Prof. Nathan Atkinson & Prof. Tim Wyman-McCarthy
January 25th, 2018
Woman Holding Child
Among the many tragedies and unfortunate events surrounding the Second World War exists a transgression that lies inside the United States itself. The aggressive internment of Japanese-Americans from the onset of the war, caused by the bombing of Pearl Harbor is considered a great war crime from the outside world, but is glossed over by American education. In the selected image, a Japanese mother and her infant child in her arms are displayed. Images such as these demonstrate a need for greater accountability in education on wars, where two different stories are told, with the winning side’s stories unfortunately dominating.
Denotatively, the image shows a mother and her child, wrapped up in what seems to be many layers of clothing. The mother is wearing darker clothing with a shawl on her head, and is looking up and away from the camera. The infant, in her arms, is wearing a jacket with a hood, with it up, and is seemingly staring down into the camera. The camera is shooting up into them and the subjects fill the frame. There are no other objects in the frame and they are set against what seems to be the sky. The image is shot in black and white film, as there was no alternative at the time.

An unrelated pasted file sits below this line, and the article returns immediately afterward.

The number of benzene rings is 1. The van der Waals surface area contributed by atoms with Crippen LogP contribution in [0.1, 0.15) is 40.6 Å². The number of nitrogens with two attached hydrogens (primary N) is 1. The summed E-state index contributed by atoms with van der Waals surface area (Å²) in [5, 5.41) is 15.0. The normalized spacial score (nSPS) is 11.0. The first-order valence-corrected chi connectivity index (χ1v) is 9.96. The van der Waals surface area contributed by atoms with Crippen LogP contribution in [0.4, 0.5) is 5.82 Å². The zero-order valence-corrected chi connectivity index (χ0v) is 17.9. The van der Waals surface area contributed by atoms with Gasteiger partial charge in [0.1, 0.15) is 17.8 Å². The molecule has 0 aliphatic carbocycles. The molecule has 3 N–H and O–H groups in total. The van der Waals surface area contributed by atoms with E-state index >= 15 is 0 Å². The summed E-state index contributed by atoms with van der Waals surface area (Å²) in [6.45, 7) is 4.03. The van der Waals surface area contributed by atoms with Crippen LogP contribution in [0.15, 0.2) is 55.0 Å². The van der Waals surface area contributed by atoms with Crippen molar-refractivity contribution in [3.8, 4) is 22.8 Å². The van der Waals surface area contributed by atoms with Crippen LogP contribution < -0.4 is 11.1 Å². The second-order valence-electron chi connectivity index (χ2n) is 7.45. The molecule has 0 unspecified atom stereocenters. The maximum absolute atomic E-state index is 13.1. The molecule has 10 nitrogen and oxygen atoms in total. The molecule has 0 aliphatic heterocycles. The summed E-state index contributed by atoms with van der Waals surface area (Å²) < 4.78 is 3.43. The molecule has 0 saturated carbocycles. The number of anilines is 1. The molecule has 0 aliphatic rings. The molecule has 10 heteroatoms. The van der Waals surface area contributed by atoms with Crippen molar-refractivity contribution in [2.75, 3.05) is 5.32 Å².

Some connotative procedures that are immediately obvious are pose and photogenia. The mother is looking above the camera, and is holding her child protectively in her arms, definitely showing that they have a mother child relationship. However, the infant is in the foreground of the shot, with the mother a bit behind, causing the child to be focus of the shot. With the child in focus, we zone in on his gaze – a defiant smirk into the camera. It is difficult to pinpoint the exact feelings on the mother’s face without background knowledge. With the knowledge that they are being relocated, we can assume that the mother is scared but hopeful. But together with the face of the child, they directly contrast. The child has no knowledge of the situation, and is probably angry and confused and just wants a nap. The mother is looking forward, hoping for a change. This is furthermore emphasized by the color of their clothing. The photographer, while developing, probably seeked out more contrast in the film slides in order to get more pop. The mother’s clothing is definitively dark, if not black, and the child’s clothing is definitively light, if not...